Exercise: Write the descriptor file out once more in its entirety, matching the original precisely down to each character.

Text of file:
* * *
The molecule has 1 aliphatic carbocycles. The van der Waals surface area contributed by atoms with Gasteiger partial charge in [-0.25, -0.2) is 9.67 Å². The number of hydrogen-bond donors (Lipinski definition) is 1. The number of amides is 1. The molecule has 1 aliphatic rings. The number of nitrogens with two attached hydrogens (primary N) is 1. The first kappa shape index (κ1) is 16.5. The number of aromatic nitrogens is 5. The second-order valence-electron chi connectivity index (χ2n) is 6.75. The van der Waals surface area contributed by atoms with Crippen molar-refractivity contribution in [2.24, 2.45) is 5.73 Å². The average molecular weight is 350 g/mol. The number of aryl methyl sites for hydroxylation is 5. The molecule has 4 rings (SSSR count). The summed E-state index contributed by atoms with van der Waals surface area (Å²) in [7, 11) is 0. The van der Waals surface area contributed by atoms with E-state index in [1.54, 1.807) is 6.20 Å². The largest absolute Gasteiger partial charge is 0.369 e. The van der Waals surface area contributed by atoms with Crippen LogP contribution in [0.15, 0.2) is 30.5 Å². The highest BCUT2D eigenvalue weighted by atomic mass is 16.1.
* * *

The molecule has 1 aliphatic carbocycles. The van der Waals surface area contributed by atoms with Gasteiger partial charge in [-0.25, -0.2) is 9.67 Å². The number of hydrogen-bond donors (Lipinski definition) is 1. The number of amides is 1. The molecule has 1 aliphatic rings. The number of nitrogens with two attached hydrogens (primary N) is 1. The first kappa shape index (κ1) is 16.5. The number of aromatic nitrogens is 5. The second-order valence-electron chi connectivity index (χ2n) is 6.75. The van der Waals surface area contributed by atoms with Crippen molar-refractivity contribution in [2.24, 2.45) is 5.73 Å². The average molecular weight is 350 g/mol. The number of aryl methyl sites for hydroxylation is 5. The molecule has 4 rings (SSSR count). The summed E-state index contributed by atoms with van der Waals surface area (Å²) in [7, 11) is 0. The van der Waals surface area contributed by atoms with E-state index in [1.54, 1.807) is 6.20 Å². The largest absolute Gasteiger partial charge is 0.369 e. The van der Waals surface area contributed by atoms with Crippen LogP contribution in [0.15, 0.2) is 30.5 Å². The highest BCUT2D eigenvalue weighted by atomic mass is 16.1.